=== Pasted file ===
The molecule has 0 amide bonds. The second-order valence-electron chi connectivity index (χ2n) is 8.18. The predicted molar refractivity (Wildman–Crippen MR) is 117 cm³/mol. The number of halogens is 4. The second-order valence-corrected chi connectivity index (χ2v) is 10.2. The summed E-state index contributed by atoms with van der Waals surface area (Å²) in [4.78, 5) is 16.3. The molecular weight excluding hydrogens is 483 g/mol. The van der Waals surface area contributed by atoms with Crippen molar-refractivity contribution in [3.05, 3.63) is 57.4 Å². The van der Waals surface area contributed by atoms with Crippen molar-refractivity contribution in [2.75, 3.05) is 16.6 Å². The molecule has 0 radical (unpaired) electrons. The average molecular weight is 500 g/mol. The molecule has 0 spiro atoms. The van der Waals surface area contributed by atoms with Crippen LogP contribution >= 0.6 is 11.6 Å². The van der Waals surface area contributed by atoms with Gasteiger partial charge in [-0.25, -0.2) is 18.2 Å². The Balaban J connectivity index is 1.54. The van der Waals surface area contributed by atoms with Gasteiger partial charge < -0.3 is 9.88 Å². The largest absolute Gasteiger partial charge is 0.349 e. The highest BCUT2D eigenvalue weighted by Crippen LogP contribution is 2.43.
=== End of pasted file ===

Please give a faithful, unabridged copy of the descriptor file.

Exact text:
The molecule has 0 amide bonds. The second-order valence-electron chi connectivity index (χ2n) is 8.18. The predicted molar refractivity (Wildman–Crippen MR) is 117 cm³/mol. The number of halogens is 4. The second-order valence-corrected chi connectivity index (χ2v) is 10.2. The summed E-state index contributed by atoms with van der Waals surface area (Å²) in [4.78, 5) is 16.3. The molecular weight excluding hydrogens is 483 g/mol. The van der Waals surface area contributed by atoms with Crippen molar-refractivity contribution in [3.05, 3.63) is 57.4 Å². The van der Waals surface area contributed by atoms with Crippen molar-refractivity contribution in [2.75, 3.05) is 16.6 Å². The molecule has 0 radical (unpaired) electrons. The average molecular weight is 500 g/mol. The molecule has 0 spiro atoms. The van der Waals surface area contributed by atoms with Crippen LogP contribution >= 0.6 is 11.6 Å². The van der Waals surface area contributed by atoms with Gasteiger partial charge in [-0.25, -0.2) is 18.2 Å². The Balaban J connectivity index is 1.54. The van der Waals surface area contributed by atoms with Gasteiger partial charge < -0.3 is 9.88 Å². The largest absolute Gasteiger partial charge is 0.349 e. The highest BCUT2D eigenvalue weighted by Crippen LogP contribution is 2.43.